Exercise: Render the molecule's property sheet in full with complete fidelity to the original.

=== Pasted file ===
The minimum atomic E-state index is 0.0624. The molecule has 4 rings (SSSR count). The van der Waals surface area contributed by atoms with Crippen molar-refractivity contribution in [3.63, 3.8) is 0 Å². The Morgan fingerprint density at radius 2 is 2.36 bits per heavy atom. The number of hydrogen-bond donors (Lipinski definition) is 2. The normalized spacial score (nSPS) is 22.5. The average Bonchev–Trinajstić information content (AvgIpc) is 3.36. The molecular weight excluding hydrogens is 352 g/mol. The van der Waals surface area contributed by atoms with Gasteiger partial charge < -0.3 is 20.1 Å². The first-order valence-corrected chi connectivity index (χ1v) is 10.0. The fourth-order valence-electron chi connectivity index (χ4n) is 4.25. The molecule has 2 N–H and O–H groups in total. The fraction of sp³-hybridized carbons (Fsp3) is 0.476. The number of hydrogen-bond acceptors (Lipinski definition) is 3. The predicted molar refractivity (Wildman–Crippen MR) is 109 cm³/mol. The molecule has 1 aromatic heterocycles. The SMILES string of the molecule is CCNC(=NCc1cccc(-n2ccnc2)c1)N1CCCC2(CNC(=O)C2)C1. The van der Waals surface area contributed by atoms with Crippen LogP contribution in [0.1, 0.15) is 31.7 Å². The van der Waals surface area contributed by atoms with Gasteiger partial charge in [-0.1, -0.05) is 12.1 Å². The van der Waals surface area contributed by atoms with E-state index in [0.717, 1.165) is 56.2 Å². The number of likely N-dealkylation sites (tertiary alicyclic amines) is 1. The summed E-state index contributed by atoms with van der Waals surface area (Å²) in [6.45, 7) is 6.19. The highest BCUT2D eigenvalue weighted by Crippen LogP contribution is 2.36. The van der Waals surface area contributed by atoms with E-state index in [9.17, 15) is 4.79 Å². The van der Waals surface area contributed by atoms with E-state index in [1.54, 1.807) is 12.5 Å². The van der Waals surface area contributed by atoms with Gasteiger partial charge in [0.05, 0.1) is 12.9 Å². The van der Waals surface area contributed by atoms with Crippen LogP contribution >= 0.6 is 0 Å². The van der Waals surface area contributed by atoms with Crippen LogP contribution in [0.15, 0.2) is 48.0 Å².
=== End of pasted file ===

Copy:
The minimum atomic E-state index is 0.0624. The molecule has 4 rings (SSSR count). The van der Waals surface area contributed by atoms with Crippen molar-refractivity contribution in [3.63, 3.8) is 0 Å². The Morgan fingerprint density at radius 2 is 2.36 bits per heavy atom. The number of hydrogen-bond donors (Lipinski definition) is 2. The normalized spacial score (nSPS) is 22.5. The average Bonchev–Trinajstić information content (AvgIpc) is 3.36. The molecular weight excluding hydrogens is 352 g/mol. The van der Waals surface area contributed by atoms with Gasteiger partial charge < -0.3 is 20.1 Å². The first-order valence-corrected chi connectivity index (χ1v) is 10.0. The fourth-order valence-electron chi connectivity index (χ4n) is 4.25. The molecule has 2 N–H and O–H groups in total. The fraction of sp³-hybridized carbons (Fsp3) is 0.476. The number of hydrogen-bond acceptors (Lipinski definition) is 3. The predicted molar refractivity (Wildman–Crippen MR) is 109 cm³/mol. The molecule has 1 aromatic heterocycles. The SMILES string of the molecule is CCNC(=NCc1cccc(-n2ccnc2)c1)N1CCCC2(CNC(=O)C2)C1. The van der Waals surface area contributed by atoms with Crippen LogP contribution in [0.1, 0.15) is 31.7 Å². The van der Waals surface area contributed by atoms with Gasteiger partial charge in [-0.1, -0.05) is 12.1 Å². The van der Waals surface area contributed by atoms with E-state index in [0.717, 1.165) is 56.2 Å². The number of likely N-dealkylation sites (tertiary alicyclic amines) is 1. The summed E-state index contributed by atoms with van der Waals surface area (Å²) in [6.45, 7) is 6.19. The highest BCUT2D eigenvalue weighted by Crippen LogP contribution is 2.36. The van der Waals surface area contributed by atoms with E-state index in [9.17, 15) is 4.79 Å². The van der Waals surface area contributed by atoms with E-state index in [1.54, 1.807) is 12.5 Å². The van der Waals surface area contributed by atoms with Gasteiger partial charge in [0.05, 0.1) is 12.9 Å². The van der Waals surface area contributed by atoms with Crippen LogP contribution >= 0.6 is 0 Å². The van der Waals surface area contributed by atoms with Crippen LogP contribution in [0.15, 0.2) is 48.0 Å².